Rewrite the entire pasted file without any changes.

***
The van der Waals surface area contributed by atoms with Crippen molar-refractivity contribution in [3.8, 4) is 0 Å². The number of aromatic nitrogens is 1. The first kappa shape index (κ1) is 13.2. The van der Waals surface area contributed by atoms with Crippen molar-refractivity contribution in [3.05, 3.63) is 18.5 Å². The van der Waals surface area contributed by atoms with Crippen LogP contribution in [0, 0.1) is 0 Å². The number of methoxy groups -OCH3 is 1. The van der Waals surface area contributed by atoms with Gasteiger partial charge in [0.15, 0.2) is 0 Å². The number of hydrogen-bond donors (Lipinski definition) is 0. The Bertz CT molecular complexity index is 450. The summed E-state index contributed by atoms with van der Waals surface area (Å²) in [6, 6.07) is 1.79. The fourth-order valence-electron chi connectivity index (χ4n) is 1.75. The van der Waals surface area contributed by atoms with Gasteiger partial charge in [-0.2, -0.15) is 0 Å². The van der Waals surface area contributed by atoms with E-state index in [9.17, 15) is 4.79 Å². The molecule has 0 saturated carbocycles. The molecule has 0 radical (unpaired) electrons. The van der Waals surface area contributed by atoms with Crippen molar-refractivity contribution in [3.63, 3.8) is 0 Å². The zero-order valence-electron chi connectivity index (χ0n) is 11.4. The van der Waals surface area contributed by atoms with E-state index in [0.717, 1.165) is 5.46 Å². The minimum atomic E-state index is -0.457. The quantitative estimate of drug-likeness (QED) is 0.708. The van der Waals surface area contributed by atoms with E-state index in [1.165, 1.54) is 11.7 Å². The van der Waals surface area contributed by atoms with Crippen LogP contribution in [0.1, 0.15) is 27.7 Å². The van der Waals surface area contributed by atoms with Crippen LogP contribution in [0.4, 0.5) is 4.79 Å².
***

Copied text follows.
The van der Waals surface area contributed by atoms with Crippen molar-refractivity contribution in [3.8, 4) is 0 Å². The number of aromatic nitrogens is 1. The first kappa shape index (κ1) is 13.2. The van der Waals surface area contributed by atoms with Crippen molar-refractivity contribution in [3.05, 3.63) is 18.5 Å². The van der Waals surface area contributed by atoms with Crippen LogP contribution in [0, 0.1) is 0 Å². The number of methoxy groups -OCH3 is 1. The van der Waals surface area contributed by atoms with Gasteiger partial charge in [0.15, 0.2) is 0 Å². The number of hydrogen-bond donors (Lipinski definition) is 0. The Bertz CT molecular complexity index is 450. The summed E-state index contributed by atoms with van der Waals surface area (Å²) in [6, 6.07) is 1.79. The fourth-order valence-electron chi connectivity index (χ4n) is 1.75. The van der Waals surface area contributed by atoms with Gasteiger partial charge in [-0.2, -0.15) is 0 Å². The van der Waals surface area contributed by atoms with E-state index in [9.17, 15) is 4.79 Å². The molecule has 0 saturated carbocycles. The molecule has 0 radical (unpaired) electrons. The van der Waals surface area contributed by atoms with Crippen molar-refractivity contribution in [3.63, 3.8) is 0 Å². The zero-order valence-electron chi connectivity index (χ0n) is 11.4. The van der Waals surface area contributed by atoms with E-state index in [0.717, 1.165) is 5.46 Å². The minimum atomic E-state index is -0.457. The quantitative estimate of drug-likeness (QED) is 0.708. The van der Waals surface area contributed by atoms with E-state index in [1.165, 1.54) is 11.7 Å². The van der Waals surface area contributed by atoms with Crippen LogP contribution in [0.1, 0.15) is 27.7 Å². The van der Waals surface area contributed by atoms with Crippen LogP contribution in [0.4, 0.5) is 4.79 Å².